A quick introduction to Tiger Leaping Gorge
In and of itself, Tiger Leaping Gorge (虎跳峡) is one of the most spectacular hiking destinations in all of China. Besides the otherworldly surroundings and views, other factors also work to make trekking 'the gorge' one of the most worthwhile trips in the country for outdoor enthusiasts, and a can't-miss destination for those visiting Yunnan province.
While the trails snaking through Tiger Leaping Gorge are never crowded, they are also only about two hours from Sanyi International Airport in Lijiang (丽江). Basically, you could step off the plane in the morning and be at the trailhead by noon. Once there, Tiger Leaping Gorge's trails wind their way through alpine villages and feature world-class views of stunning Himalayan peaks. And unlike soaring hikes deep in the mountains of Nepal and northern India, Tiger Leaping Gorge can be hiked year-round. In fact, the dead of winter is often one of the best times to go.
The gorge has been carved out by the raging rapids of the Jinsha River (金沙江) — the main headwaters of the Yangtze. As it pours through the gorge, the Jinsha is flanked by the imposing massifs Jade Dragon (玉龙雪山) and Haba (哈巴雪山) snow mountains. Both of these ranges soar to more than 5,000 meters above sea level and provide the extraordinary vistas that make Tiger Leaping Gorge such a popular destination.
Hiking through this stunning chasm is also quite flexible in terms of possible itineraries, with different ways of stringing together trips that last anywhere from a single day, to add-on destinations that could keep you occupied for more than a week.
The local people and story behind the name 'Tiger Leaping Gorge'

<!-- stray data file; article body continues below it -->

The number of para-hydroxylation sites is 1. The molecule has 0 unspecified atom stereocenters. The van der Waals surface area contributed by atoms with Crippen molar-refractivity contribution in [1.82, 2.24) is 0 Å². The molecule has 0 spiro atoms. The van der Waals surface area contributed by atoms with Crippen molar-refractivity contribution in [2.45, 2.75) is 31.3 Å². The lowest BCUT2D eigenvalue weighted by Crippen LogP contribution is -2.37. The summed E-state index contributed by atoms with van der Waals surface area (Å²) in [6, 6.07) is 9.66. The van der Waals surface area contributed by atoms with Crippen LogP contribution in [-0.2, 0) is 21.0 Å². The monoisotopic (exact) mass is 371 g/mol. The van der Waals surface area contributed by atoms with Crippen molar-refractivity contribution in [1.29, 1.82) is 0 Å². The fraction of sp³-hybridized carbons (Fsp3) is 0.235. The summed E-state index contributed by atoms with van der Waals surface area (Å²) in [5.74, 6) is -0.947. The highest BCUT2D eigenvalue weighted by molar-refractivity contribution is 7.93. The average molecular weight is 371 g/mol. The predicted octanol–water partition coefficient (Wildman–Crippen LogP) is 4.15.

The predominant ethnic group in and around Tiger Leaping Gorge are the Naxi people — pronounced 'nah-shee' — who are thought to have migrated to the area centuries ago from the Tibetan Plateau far to the north.
Historically, Naxi people follow the Dongba faith, which, at its most basic, teaches that humans and nature are brothers. At important events such as weddings, Naxi invited a dongba — or shaman — to perform religious rites and rituals. Highly respected as accomplished scholars of Naxi culture, dongba passed down their religious duties to preserve the Naxi writing system within families.
The origins of the name Tiger Leaping Gorge are obscure. Depending on whom you ask, you may hear one of many explanations, each more odd and fantastical than the next. Most involve some variation on the tale of a tiger jumping across the Jinsha River at the narrowest point in the gorge to avoid pursuing hunters.
Perhaps a more likely explanation is that somebody at some point decided a rock formation in the river resembled a tiger in the act of leaping. Various guesthouses have laid claim to the name 'Tiger Leaping Stone' for rocky outcroppings in the middle of the river that can be accessed by trails leading down from their lodges. Does any of them look like a tiger? Pick one, hike down, and judge for yourself.
How difficult is the hike?
Some may huff and puff and complain their way up the infamous '28 Bends' section where the trail climbs to its highest point at about 2,650 meters above sea level from a starting point of around 1,850 meters. But, with some grit and determination, the 'high path' of Tiger Leaping Gorge can be done by anyone fit enough to walk up stairs, albeit a lot of them.
Regardless, there is usually a local lurking nearby with a scruffy pony who will carry people and bags up the slope for the right price. For the more fit and trim, the gorge trek should be relatively easy and can even be done in a day if you keep the pace up. Some ambitious trail runners have even tackled it successfully in just a few hours.
Tiger Leaping Gorge trail information and itinerary ideas
Please note that all destinations listed below require each visitor to pay a 65 yuan entrance fee. We recommend keeping your ticket stub with you for the duration of your stay so there is no chance of being charged a second time.